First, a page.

In February 2018, the Plaintiffs, ViiV Healthcare Company, Shionogi & Co Ltd, and ViiV Healthcare ULC filed a lawsuit against the Defendant, Gilead Sciences Canada, Inc for infringement of Canadian Patent No. 2,606,282 by making, using, selling, or offering to sell bictegravir as a component in its BIKTARVY product. Gilead denied all allegations of infringement, and counterclaimed alleging that the 282 Patent was invalid.
In August 2019, Gilead filed a Notice of Motion for summary trial. Gilead was seeking a declaration of non-infringement on the basis that because bictegravir includes a bridged ring at the Ring A position, and claims 1, 11, and 16 of the 282 Patent only encompass fused or spiro rings, bictegravir does not fall within the scope of these claims.
In adjudicating the motion, Justice Manson addressed three specific issues:
- Whether summary trial is appropriate;
- The proper construction of Ring A as defined in claims 1, 11, and 16 of the 282 Patent; and
- Whether, based on that construction, bictegravir falls within the scope of claims 1, 11, and 16 of the 282 Patent.
On the first issue, Justice Manson held that given the narrow and well-defined issues before the Court, Gilead’s motion for summary trial was appropriate. In doing so, he restated the following important principles concerning motions for summary trial,
- Summary trial is not reserved for cases where the procedure will result in the determination of every issue. The Court may look at one or more issues and determine whether it is appropriate to deal with those issues by summary trial.
- In determining whether a motion for summary trial is appropriate, judges should consider the factors enumerated by Justice Snider in Wenzel Downhole Tools Ltd v National-Oilwell Canada Ltd, 2010 FC 966, including the complexity and urgency of the matter, the cost of taking the case to trial, the course of the proceedings, whether summary trial will waste time and effort or produce unnecessary complexity, whether the credibility of the deponents is at issue, and whether the motion will result in litigation in slices
- If the Court is satisfied that there is sufficient evidence for adjudication, regardless of the amounts involved, the complexities of the issues and the existence of conflicting evidence, the Court may grant judgment, either generally or on an issue, unless it would be unjust to do so.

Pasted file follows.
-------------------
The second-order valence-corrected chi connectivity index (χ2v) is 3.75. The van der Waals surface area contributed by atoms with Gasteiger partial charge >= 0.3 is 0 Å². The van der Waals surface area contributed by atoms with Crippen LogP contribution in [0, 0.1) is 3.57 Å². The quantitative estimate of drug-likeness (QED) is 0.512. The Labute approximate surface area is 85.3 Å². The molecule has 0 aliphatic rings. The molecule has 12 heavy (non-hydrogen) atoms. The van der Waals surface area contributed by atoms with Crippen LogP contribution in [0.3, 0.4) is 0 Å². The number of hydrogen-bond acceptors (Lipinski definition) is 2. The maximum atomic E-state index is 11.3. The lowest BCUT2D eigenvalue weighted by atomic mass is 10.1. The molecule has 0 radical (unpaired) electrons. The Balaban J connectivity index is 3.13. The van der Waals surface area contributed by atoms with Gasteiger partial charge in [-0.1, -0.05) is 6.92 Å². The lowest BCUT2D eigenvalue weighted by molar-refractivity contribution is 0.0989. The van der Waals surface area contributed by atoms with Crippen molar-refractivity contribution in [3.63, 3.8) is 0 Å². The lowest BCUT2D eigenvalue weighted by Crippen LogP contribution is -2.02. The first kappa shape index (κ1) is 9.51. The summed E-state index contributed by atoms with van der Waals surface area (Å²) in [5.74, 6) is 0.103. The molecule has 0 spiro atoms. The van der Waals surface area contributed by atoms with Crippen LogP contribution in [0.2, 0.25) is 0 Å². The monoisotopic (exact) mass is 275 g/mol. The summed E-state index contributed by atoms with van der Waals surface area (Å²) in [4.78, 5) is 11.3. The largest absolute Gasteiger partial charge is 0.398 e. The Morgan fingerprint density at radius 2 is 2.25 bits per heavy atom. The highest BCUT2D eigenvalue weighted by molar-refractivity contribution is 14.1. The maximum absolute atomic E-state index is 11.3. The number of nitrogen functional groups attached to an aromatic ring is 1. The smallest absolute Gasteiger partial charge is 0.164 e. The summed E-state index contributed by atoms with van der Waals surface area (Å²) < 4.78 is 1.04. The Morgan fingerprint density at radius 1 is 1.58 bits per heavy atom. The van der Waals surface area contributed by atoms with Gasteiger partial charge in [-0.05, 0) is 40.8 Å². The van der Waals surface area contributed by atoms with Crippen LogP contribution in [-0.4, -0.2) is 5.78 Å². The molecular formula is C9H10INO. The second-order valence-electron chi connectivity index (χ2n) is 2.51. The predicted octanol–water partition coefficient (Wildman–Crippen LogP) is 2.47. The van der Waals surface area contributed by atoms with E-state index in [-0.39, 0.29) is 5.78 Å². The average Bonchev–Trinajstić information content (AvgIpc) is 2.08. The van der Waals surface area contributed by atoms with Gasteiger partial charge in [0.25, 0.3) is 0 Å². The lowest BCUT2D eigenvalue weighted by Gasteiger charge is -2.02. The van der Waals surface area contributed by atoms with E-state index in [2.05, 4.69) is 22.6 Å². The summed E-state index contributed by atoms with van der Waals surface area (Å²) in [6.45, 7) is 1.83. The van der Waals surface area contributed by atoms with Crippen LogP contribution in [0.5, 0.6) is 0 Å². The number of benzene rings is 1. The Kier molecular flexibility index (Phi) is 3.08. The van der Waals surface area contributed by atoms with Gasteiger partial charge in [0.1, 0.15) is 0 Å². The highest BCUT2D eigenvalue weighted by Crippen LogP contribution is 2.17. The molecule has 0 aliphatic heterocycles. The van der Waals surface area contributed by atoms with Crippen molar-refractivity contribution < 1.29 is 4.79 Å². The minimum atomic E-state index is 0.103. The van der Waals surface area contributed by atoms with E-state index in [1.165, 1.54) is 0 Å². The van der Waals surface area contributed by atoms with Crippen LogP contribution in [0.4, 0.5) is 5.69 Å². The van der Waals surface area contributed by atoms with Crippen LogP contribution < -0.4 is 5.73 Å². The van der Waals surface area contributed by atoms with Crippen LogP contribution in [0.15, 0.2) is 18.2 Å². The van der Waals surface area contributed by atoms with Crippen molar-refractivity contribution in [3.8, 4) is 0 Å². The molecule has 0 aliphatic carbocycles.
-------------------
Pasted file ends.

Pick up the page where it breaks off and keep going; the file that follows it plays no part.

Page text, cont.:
On the second issue, Justice Manson held:
While the POSITA [person of ordinary skill in the art] would be aware of bridged bicyclic structures as part of their CGK [common general knowledge], nothing in the patent or the CGK suggests to the POSITA to use bridged bicyclic Ring A structures in the specific application of HIV integrase inhibitors.
In doing so, he restated the following important principles concerning claim construction:
- Patents are to be construed purposively rather than literally.
- In construing the claims, the Court is to look at the entire disclosure and claims to determine the nature of the invention and the methods of its performance, seeking a construction that is reasonable and fair to the patentee and the public.
- The Court is to construe the claims through the eyes of the person of ordinary skill in the art in light of their common general knowledge at the relevant date
- To inform its analysis of the claims, the Court should only consider the patent specification and how the person of ordinary skill in the art would understand the claims in light of their relevant common general knowledge in the context of the specification as a whole.
- Using the disclosure portion of the specification to construe the claims is permissible to assist in understanding the terms used in the claims; unnecessary where the words are plain and unambiguous; and improper to vary the scope or ambit of the claims.
On the final issue, Justice Manson held that because bictegravir includes a bridged ring at the Ring A position, and claims 1, 11, and 16 of the 282 Patent only encompass fused or spiro rings, bictegravir does not fall within the scope of these claims, and the 282 Patent is therefore not infringed. Justice Manson dismissed ViiV’s action for patent infringement.
A copy of the judgement and reasons may be found here.